A whip is essentially a length of braided cord, rope, or leather, typically two to three meters in length although this may vary based on the height of the user. The whip’s handle will typically be more solid and wrapped with leather or other material and occupies one end of the weapon. The other end of the weapon, the tip, is the part that is intended to contact the target and may be knotted cords, metal studs, or even small blades. The whip is meant to be swung hard so that the tip accelerates past the speed of sound, resulting in the characteristic ‘crack’ or snap as it breaks the sound barrier.

Whips are not normally used in combat, as the skill needed to effectively use one, as well as the space required to swing the weapon, would severely limit its utility. Despite its drawbacks, a whip can be useful in certain situations. For example, when it is desirable to grapple or otherwise restrain an opponent, an expert wielder can use the weapon to entangle an opponent’s limbs. Apart from this, the whip’s appearance in battle is more common among primitive cultures that have not yet developed modern projectile weapons and armour.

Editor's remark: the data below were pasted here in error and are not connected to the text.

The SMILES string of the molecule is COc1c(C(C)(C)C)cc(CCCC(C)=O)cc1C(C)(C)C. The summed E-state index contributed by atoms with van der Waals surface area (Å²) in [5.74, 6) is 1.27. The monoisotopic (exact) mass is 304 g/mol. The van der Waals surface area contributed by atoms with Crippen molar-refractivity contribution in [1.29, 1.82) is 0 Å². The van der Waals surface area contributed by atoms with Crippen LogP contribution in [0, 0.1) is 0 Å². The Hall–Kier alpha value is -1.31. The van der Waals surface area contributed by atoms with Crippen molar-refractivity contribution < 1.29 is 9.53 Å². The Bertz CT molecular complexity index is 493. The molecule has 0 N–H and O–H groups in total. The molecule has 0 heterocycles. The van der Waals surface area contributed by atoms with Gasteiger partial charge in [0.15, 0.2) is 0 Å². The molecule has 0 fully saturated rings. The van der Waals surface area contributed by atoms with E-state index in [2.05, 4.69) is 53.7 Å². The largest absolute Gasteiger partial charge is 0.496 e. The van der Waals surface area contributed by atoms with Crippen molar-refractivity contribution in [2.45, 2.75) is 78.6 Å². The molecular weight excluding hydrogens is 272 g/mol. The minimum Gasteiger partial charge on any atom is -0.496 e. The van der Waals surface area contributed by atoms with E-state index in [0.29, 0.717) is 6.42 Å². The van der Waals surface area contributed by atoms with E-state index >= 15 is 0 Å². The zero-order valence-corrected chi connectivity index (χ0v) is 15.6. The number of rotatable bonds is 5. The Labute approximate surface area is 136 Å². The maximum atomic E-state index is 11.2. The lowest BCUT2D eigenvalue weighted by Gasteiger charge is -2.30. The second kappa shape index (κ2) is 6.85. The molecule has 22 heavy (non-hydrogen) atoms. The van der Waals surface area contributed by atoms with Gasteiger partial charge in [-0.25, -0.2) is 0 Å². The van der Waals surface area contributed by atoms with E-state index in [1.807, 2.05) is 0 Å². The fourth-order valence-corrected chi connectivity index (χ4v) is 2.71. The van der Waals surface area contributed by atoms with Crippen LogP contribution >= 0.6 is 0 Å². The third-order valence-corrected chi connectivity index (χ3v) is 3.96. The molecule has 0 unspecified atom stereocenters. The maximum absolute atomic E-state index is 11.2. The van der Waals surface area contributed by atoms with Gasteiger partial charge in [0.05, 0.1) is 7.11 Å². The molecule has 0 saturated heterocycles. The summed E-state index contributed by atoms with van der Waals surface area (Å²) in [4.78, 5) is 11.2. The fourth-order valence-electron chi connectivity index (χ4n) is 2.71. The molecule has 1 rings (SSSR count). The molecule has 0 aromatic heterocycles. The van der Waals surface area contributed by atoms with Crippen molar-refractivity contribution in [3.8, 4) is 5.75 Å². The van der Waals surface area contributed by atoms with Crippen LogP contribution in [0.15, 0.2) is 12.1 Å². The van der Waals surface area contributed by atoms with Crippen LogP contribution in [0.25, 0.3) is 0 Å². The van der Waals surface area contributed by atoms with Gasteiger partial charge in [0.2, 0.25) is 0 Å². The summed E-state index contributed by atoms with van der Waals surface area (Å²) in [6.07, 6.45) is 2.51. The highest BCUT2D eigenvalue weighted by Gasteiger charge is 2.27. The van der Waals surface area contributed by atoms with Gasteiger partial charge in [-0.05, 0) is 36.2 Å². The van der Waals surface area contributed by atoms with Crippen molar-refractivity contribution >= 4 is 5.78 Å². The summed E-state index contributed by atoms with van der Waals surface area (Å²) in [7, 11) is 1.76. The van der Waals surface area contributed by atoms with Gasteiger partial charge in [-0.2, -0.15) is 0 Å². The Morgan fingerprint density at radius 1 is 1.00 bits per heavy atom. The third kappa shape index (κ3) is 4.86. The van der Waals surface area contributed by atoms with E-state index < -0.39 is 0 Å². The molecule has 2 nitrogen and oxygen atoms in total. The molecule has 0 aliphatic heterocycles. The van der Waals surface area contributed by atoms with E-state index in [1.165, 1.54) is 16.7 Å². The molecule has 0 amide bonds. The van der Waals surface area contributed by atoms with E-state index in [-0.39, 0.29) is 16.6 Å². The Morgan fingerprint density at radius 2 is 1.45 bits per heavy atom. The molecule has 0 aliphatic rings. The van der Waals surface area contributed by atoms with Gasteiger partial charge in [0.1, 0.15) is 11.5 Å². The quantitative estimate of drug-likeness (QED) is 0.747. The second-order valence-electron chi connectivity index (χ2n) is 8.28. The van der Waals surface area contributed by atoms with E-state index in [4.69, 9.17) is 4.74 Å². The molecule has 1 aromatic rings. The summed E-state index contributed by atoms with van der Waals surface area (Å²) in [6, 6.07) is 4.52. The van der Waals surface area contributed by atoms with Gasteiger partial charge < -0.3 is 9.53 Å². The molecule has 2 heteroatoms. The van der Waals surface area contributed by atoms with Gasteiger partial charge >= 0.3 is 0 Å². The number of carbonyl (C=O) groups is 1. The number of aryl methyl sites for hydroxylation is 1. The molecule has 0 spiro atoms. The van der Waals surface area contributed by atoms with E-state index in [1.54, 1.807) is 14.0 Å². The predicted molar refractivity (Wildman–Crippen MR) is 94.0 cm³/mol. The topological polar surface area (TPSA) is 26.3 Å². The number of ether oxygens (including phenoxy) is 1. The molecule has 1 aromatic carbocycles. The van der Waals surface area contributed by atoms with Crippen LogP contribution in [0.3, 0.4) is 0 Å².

Whips have been a symbol of slavery a well as a tool of punishment and torture since ancient times, as they can inflict painful yet superficial wounds. As such, they can be used for extended periods without causing lethal damage to their victim. This enables torture and punishment sessions to be prolonged.

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